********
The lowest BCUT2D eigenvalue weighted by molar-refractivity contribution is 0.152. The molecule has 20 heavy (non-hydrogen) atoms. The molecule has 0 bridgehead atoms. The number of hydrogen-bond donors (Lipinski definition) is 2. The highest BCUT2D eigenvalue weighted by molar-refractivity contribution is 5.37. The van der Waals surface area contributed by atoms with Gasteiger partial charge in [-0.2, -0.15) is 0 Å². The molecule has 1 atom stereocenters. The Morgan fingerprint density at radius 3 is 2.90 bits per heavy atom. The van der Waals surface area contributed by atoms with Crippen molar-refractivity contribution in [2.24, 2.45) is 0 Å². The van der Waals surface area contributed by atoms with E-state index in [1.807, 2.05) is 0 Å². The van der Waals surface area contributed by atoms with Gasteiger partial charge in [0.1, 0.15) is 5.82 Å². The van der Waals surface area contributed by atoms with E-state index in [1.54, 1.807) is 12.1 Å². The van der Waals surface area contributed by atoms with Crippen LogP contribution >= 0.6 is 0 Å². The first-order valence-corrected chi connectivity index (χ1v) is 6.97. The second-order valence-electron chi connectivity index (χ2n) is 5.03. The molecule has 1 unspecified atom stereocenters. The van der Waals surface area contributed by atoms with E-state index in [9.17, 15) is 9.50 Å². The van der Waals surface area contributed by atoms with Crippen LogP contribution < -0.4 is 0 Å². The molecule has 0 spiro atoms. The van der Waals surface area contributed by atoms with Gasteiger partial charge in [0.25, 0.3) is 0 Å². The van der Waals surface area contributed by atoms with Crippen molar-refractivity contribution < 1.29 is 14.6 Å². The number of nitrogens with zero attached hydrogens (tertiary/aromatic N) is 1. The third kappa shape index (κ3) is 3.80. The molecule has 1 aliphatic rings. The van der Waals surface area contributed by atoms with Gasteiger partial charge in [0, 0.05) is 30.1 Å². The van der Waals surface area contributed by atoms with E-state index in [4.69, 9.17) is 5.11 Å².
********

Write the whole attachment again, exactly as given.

The lowest BCUT2D eigenvalue weighted by molar-refractivity contribution is 0.152. The molecule has 20 heavy (non-hydrogen) atoms. The molecule has 0 bridgehead atoms. The number of hydrogen-bond donors (Lipinski definition) is 2. The highest BCUT2D eigenvalue weighted by molar-refractivity contribution is 5.37. The van der Waals surface area contributed by atoms with Gasteiger partial charge in [-0.2, -0.15) is 0 Å². The molecule has 1 atom stereocenters. The Morgan fingerprint density at radius 3 is 2.90 bits per heavy atom. The van der Waals surface area contributed by atoms with Crippen molar-refractivity contribution in [2.24, 2.45) is 0 Å². The van der Waals surface area contributed by atoms with E-state index in [1.807, 2.05) is 0 Å². The van der Waals surface area contributed by atoms with Gasteiger partial charge in [0.1, 0.15) is 5.82 Å². The van der Waals surface area contributed by atoms with E-state index in [1.54, 1.807) is 12.1 Å². The van der Waals surface area contributed by atoms with Crippen LogP contribution >= 0.6 is 0 Å². The first-order valence-corrected chi connectivity index (χ1v) is 6.97. The second-order valence-electron chi connectivity index (χ2n) is 5.03. The molecule has 1 unspecified atom stereocenters. The van der Waals surface area contributed by atoms with E-state index in [9.17, 15) is 9.50 Å². The van der Waals surface area contributed by atoms with Crippen LogP contribution < -0.4 is 0 Å². The molecule has 0 spiro atoms. The van der Waals surface area contributed by atoms with Gasteiger partial charge in [0.25, 0.3) is 0 Å². The van der Waals surface area contributed by atoms with Crippen molar-refractivity contribution < 1.29 is 14.6 Å². The number of nitrogens with zero attached hydrogens (tertiary/aromatic N) is 1. The third kappa shape index (κ3) is 3.80. The molecule has 1 aliphatic rings. The van der Waals surface area contributed by atoms with Gasteiger partial charge in [0, 0.05) is 30.1 Å². The van der Waals surface area contributed by atoms with E-state index in [4.69, 9.17) is 5.11 Å².